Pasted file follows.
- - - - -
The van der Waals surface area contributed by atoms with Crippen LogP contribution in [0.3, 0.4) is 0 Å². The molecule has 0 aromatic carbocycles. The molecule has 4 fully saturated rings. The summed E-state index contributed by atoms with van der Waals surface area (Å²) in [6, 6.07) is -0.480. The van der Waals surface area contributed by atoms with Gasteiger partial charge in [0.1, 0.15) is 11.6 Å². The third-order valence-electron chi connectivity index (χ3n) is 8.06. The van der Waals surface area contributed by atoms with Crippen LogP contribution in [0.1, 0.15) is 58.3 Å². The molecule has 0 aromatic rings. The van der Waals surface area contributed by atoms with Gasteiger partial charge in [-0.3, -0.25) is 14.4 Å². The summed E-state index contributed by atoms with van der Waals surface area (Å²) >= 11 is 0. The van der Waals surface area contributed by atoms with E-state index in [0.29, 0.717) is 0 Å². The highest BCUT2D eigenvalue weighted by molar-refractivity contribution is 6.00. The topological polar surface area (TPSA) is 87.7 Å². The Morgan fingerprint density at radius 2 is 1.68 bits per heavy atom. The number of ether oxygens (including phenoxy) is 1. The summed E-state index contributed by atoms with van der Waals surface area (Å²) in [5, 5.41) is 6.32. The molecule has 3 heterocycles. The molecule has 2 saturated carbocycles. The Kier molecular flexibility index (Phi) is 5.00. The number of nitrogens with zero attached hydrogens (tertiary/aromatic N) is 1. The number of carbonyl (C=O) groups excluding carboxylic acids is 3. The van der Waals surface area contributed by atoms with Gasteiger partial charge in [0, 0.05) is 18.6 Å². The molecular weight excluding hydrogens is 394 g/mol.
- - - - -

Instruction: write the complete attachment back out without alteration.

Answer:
The van der Waals surface area contributed by atoms with Crippen LogP contribution in [0.3, 0.4) is 0 Å². The molecule has 0 aromatic carbocycles. The molecule has 4 fully saturated rings. The summed E-state index contributed by atoms with van der Waals surface area (Å²) in [6, 6.07) is -0.480. The van der Waals surface area contributed by atoms with Gasteiger partial charge in [0.1, 0.15) is 11.6 Å². The third-order valence-electron chi connectivity index (χ3n) is 8.06. The van der Waals surface area contributed by atoms with Crippen LogP contribution in [0.1, 0.15) is 58.3 Å². The molecule has 0 aromatic rings. The van der Waals surface area contributed by atoms with Gasteiger partial charge in [-0.3, -0.25) is 14.4 Å². The summed E-state index contributed by atoms with van der Waals surface area (Å²) >= 11 is 0. The van der Waals surface area contributed by atoms with E-state index in [0.29, 0.717) is 0 Å². The highest BCUT2D eigenvalue weighted by molar-refractivity contribution is 6.00. The topological polar surface area (TPSA) is 87.7 Å². The Morgan fingerprint density at radius 2 is 1.68 bits per heavy atom. The number of ether oxygens (including phenoxy) is 1. The summed E-state index contributed by atoms with van der Waals surface area (Å²) in [5, 5.41) is 6.32. The molecule has 3 heterocycles. The molecule has 2 saturated carbocycles. The Kier molecular flexibility index (Phi) is 5.00. The number of nitrogens with zero attached hydrogens (tertiary/aromatic N) is 1. The number of carbonyl (C=O) groups excluding carboxylic acids is 3. The van der Waals surface area contributed by atoms with Gasteiger partial charge in [0, 0.05) is 18.6 Å². The molecular weight excluding hydrogens is 394 g/mol.